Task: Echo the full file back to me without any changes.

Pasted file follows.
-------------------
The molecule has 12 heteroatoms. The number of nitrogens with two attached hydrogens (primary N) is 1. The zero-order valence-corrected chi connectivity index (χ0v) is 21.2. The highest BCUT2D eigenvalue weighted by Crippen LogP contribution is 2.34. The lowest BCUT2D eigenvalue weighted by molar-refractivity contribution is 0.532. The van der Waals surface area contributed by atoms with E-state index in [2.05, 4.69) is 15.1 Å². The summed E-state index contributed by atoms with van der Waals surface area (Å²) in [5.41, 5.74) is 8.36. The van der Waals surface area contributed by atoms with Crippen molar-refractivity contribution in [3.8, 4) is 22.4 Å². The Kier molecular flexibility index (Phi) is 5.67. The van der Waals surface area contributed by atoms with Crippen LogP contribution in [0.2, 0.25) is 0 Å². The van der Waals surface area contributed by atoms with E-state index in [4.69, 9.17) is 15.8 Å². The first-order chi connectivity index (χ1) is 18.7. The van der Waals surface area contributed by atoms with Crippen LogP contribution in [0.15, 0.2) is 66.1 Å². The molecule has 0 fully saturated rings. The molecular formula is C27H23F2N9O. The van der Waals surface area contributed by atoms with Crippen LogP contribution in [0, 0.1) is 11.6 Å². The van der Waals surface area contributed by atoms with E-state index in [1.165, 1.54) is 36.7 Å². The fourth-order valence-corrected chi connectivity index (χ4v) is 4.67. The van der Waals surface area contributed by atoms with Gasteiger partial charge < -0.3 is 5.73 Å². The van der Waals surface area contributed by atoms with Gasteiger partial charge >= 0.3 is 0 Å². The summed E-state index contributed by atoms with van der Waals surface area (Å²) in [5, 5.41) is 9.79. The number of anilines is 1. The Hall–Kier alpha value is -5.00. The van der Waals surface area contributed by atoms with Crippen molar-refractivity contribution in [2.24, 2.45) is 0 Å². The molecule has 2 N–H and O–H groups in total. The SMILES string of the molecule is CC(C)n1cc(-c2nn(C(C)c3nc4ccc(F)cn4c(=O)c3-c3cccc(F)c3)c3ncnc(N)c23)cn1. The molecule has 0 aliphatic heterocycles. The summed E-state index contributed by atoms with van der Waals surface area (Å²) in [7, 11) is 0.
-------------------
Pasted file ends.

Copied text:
The molecule has 12 heteroatoms. The number of nitrogens with two attached hydrogens (primary N) is 1. The zero-order valence-corrected chi connectivity index (χ0v) is 21.2. The highest BCUT2D eigenvalue weighted by Crippen LogP contribution is 2.34. The lowest BCUT2D eigenvalue weighted by molar-refractivity contribution is 0.532. The van der Waals surface area contributed by atoms with E-state index in [2.05, 4.69) is 15.1 Å². The summed E-state index contributed by atoms with van der Waals surface area (Å²) in [5.41, 5.74) is 8.36. The van der Waals surface area contributed by atoms with Crippen molar-refractivity contribution in [3.8, 4) is 22.4 Å². The Kier molecular flexibility index (Phi) is 5.67. The van der Waals surface area contributed by atoms with Crippen LogP contribution in [0.2, 0.25) is 0 Å². The van der Waals surface area contributed by atoms with E-state index in [4.69, 9.17) is 15.8 Å². The first-order chi connectivity index (χ1) is 18.7. The van der Waals surface area contributed by atoms with Crippen LogP contribution in [0.15, 0.2) is 66.1 Å². The molecule has 0 fully saturated rings. The molecular formula is C27H23F2N9O. The van der Waals surface area contributed by atoms with Crippen LogP contribution in [0, 0.1) is 11.6 Å². The van der Waals surface area contributed by atoms with E-state index in [1.165, 1.54) is 36.7 Å². The fourth-order valence-corrected chi connectivity index (χ4v) is 4.67. The van der Waals surface area contributed by atoms with Gasteiger partial charge < -0.3 is 5.73 Å². The van der Waals surface area contributed by atoms with Gasteiger partial charge >= 0.3 is 0 Å². The summed E-state index contributed by atoms with van der Waals surface area (Å²) in [5, 5.41) is 9.79. The number of anilines is 1. The Hall–Kier alpha value is -5.00. The van der Waals surface area contributed by atoms with Crippen molar-refractivity contribution in [2.24, 2.45) is 0 Å². The molecule has 2 N–H and O–H groups in total. The SMILES string of the molecule is CC(C)n1cc(-c2nn(C(C)c3nc4ccc(F)cn4c(=O)c3-c3cccc(F)c3)c3ncnc(N)c23)cn1. The molecule has 0 aliphatic heterocycles. The summed E-state index contributed by atoms with van der Waals surface area (Å²) in [7, 11) is 0.